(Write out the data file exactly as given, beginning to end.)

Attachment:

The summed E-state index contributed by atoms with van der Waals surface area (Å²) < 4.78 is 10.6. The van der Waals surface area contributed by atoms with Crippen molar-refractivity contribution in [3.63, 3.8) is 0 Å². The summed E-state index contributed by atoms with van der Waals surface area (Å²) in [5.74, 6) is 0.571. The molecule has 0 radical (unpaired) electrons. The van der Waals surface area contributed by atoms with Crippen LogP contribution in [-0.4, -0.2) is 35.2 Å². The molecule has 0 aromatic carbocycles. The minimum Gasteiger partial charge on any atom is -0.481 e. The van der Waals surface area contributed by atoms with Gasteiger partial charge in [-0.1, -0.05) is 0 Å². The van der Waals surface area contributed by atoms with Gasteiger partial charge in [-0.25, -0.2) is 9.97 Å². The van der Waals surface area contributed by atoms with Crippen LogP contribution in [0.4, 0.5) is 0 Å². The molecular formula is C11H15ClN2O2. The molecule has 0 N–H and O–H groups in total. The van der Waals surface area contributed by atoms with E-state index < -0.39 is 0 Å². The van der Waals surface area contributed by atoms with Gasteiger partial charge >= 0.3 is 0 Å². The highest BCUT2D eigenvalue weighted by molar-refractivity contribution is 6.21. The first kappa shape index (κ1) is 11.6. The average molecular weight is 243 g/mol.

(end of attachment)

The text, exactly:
The summed E-state index contributed by atoms with van der Waals surface area (Å²) < 4.78 is 10.6. The van der Waals surface area contributed by atoms with Crippen molar-refractivity contribution in [3.63, 3.8) is 0 Å². The summed E-state index contributed by atoms with van der Waals surface area (Å²) in [5.74, 6) is 0.571. The molecule has 0 radical (unpaired) electrons. The van der Waals surface area contributed by atoms with Crippen LogP contribution in [-0.4, -0.2) is 35.2 Å². The molecule has 0 aromatic carbocycles. The minimum Gasteiger partial charge on any atom is -0.481 e. The van der Waals surface area contributed by atoms with Gasteiger partial charge in [-0.1, -0.05) is 0 Å². The van der Waals surface area contributed by atoms with Gasteiger partial charge in [-0.25, -0.2) is 9.97 Å². The van der Waals surface area contributed by atoms with Crippen LogP contribution in [0.4, 0.5) is 0 Å². The molecular formula is C11H15ClN2O2. The molecule has 0 N–H and O–H groups in total. The van der Waals surface area contributed by atoms with E-state index < -0.39 is 0 Å². The van der Waals surface area contributed by atoms with Gasteiger partial charge >= 0.3 is 0 Å². The highest BCUT2D eigenvalue weighted by molar-refractivity contribution is 6.21. The first kappa shape index (κ1) is 11.6. The average molecular weight is 243 g/mol.